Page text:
What is a Microgrid?
Microgrids are quite literally regenerating the localization and distribution of energy across the globe from cities and college campuses to business institutions and communities. They provide efficient, low-cost clean energy while also enhancing local resiliency and improving the operation and stability of the region’s existing electric grid. By isolating themselves from the larger electrical grid, microgrids provide a dynamic amount of responsiveness that is unprecedented for any type of energy resource and, with their ability to conduct flexible and parallel electrical operations, they can even offer the potential to make the energy business more competitive.
A microgrid is a small network of electricity users with a local source of supply that is usually attached to a centralized national grid but is able to function independently.
By remaining separate from the electrical grid during emergencies, microgrids can continue serving their intended purpose, even when the entire grid is down. Whether they are simply keeping the lights on during severe weather or lowering energy costs throughout an entire community, microgrids are improving people’s well being across the globe.
Why are Microgrids so Important?
As more projects increase their reliability on sustainable resources such as solar power and energy storage, microgrids will also continue to see a surge in usage and we will need to know more information about them.
1. Microgrids could make solar power possible anywhere
With their advanced controllers and regeneration system, microgrids can assist cities who may wish to move to solar power, but may not have the most permissible weather to do so. Without human intervention, these grids are able to select from the best available resources at any given moment and use that as its primary source of energy.
2. Electricity with zero emissions is possible with microgrids
With their ability to balance, distribute, and generate energy from non-controllable renewable sources, microgrids offer the potential to deploy more zero-emission electricity sources and cutting back on fuel-related costs, thereby reducing greenhouse gas emissions and potentially reducing your electric bill.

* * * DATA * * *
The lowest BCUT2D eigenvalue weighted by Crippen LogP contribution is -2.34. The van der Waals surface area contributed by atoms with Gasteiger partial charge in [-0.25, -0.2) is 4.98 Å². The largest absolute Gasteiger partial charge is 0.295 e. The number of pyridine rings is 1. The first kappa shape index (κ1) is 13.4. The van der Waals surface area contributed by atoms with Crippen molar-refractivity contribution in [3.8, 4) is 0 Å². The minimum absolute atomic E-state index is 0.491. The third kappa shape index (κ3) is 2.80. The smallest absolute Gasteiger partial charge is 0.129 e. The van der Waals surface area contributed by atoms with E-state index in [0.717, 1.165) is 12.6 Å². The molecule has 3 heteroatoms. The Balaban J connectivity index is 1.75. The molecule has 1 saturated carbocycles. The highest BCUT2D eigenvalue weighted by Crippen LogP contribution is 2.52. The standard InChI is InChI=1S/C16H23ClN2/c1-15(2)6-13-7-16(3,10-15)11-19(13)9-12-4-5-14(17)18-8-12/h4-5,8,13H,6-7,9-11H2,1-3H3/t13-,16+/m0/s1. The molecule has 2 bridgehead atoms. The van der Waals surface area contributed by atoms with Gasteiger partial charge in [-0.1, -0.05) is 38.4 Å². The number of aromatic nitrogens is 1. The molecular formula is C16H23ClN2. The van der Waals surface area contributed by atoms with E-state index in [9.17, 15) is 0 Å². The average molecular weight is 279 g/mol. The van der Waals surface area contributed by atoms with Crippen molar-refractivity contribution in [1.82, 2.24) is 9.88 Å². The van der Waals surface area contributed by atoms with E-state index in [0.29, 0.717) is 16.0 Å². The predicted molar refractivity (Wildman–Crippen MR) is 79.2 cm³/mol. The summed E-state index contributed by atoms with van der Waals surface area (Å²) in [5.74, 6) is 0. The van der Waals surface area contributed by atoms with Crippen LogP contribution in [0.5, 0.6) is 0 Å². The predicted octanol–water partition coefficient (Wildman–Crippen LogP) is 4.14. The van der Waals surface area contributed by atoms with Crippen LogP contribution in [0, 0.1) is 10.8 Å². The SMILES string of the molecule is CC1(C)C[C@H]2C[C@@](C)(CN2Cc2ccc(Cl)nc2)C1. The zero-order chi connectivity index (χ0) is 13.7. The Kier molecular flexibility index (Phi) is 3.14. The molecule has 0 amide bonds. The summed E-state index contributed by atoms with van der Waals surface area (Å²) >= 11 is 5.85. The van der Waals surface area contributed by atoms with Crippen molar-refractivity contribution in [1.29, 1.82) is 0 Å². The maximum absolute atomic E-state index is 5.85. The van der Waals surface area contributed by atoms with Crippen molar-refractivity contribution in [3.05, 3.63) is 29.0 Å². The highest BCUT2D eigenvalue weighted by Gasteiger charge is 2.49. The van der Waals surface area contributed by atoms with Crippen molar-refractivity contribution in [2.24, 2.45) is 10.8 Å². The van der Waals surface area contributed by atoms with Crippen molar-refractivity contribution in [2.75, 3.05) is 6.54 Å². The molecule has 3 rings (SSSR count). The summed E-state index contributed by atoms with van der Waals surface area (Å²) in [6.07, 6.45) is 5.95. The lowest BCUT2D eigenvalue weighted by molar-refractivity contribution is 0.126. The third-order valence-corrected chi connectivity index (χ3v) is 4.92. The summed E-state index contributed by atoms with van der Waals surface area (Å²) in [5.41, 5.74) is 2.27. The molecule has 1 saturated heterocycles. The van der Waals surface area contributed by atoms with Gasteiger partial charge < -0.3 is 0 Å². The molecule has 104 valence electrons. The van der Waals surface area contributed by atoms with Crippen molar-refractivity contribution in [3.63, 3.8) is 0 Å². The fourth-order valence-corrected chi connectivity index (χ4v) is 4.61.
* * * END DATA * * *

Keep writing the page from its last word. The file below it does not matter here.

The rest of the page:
3. How can a microgrid help during a power outage?
For areas that are prone to grid overloads, microgrids also provide benefits during power outages. As central grids become overloaded during power outages, their smaller counterparts can redistribute some of the load during these periods and help ease some of the energy strain. Microgrids can also halt the flow of power to the grid completely if a potential outage is foreseen. If you own a large facility you may want to consider a microgrid to assist your uninterrupted power supply.
The Future of Microgrids
Although government regulation is the main obstacle for us to overcome when it comes to the microgrid and most grids are currently overseen by local community utility companies, the potential use worldwide is nearly endless. Whether they provide power to millions of people during a hurricane, save community members money on their next electric bill, or even distribute power to places that don’t have it readily available, microgrids are attractive to a number of large companies committed to transitioning to a sustainable low-carbon economy.
While they may seem like a novelty concept and only provide a tiny fraction of electricity in the United States (most microgrid projects only exist in Alaska, California, and Texas), their electric reliability, grid strengthening, economic advantage, and environmental improvement are sparking a lot of interest. Experts expect that more and more communities will see the benefits of a microgrid and we will hopefully see even more microgrids in the U.S. over the next several years.